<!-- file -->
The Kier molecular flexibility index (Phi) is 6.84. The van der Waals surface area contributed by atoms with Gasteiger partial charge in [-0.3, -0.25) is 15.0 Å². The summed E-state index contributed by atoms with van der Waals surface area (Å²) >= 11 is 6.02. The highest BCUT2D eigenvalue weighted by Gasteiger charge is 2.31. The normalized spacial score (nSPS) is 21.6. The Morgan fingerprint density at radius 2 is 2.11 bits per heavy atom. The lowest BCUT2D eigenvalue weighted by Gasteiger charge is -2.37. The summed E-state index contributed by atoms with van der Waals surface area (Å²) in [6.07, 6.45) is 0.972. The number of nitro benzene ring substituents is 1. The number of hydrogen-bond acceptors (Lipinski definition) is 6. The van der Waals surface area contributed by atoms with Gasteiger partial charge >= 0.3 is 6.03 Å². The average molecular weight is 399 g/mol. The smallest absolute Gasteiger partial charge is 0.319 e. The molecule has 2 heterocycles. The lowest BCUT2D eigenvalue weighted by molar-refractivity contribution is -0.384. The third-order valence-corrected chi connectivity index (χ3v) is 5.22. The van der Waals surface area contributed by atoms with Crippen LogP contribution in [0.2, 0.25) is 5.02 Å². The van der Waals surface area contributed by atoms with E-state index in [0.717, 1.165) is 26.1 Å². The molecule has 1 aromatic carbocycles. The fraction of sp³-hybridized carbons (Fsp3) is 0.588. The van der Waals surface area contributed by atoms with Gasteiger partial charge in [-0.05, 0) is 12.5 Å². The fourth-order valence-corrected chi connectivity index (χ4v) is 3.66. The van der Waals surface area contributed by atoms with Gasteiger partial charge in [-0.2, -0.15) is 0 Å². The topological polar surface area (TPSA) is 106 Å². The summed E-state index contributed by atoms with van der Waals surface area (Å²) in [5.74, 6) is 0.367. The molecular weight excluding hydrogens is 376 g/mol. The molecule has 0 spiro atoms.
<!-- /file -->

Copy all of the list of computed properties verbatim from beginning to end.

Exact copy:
The Kier molecular flexibility index (Phi) is 6.84. The van der Waals surface area contributed by atoms with Gasteiger partial charge in [-0.3, -0.25) is 15.0 Å². The summed E-state index contributed by atoms with van der Waals surface area (Å²) >= 11 is 6.02. The highest BCUT2D eigenvalue weighted by Gasteiger charge is 2.31. The normalized spacial score (nSPS) is 21.6. The Morgan fingerprint density at radius 2 is 2.11 bits per heavy atom. The lowest BCUT2D eigenvalue weighted by Gasteiger charge is -2.37. The summed E-state index contributed by atoms with van der Waals surface area (Å²) in [6.07, 6.45) is 0.972. The number of nitro benzene ring substituents is 1. The number of hydrogen-bond acceptors (Lipinski definition) is 6. The van der Waals surface area contributed by atoms with Gasteiger partial charge >= 0.3 is 6.03 Å². The average molecular weight is 399 g/mol. The smallest absolute Gasteiger partial charge is 0.319 e. The molecule has 2 heterocycles. The lowest BCUT2D eigenvalue weighted by molar-refractivity contribution is -0.384. The third-order valence-corrected chi connectivity index (χ3v) is 5.22. The van der Waals surface area contributed by atoms with Crippen LogP contribution in [0.2, 0.25) is 5.02 Å². The van der Waals surface area contributed by atoms with E-state index in [0.717, 1.165) is 26.1 Å². The molecule has 1 aromatic carbocycles. The fraction of sp³-hybridized carbons (Fsp3) is 0.588. The van der Waals surface area contributed by atoms with Gasteiger partial charge in [-0.05, 0) is 12.5 Å². The fourth-order valence-corrected chi connectivity index (χ4v) is 3.66. The van der Waals surface area contributed by atoms with Gasteiger partial charge in [-0.2, -0.15) is 0 Å². The topological polar surface area (TPSA) is 106 Å². The summed E-state index contributed by atoms with van der Waals surface area (Å²) in [5.74, 6) is 0.367. The molecular weight excluding hydrogens is 376 g/mol. The molecule has 0 spiro atoms.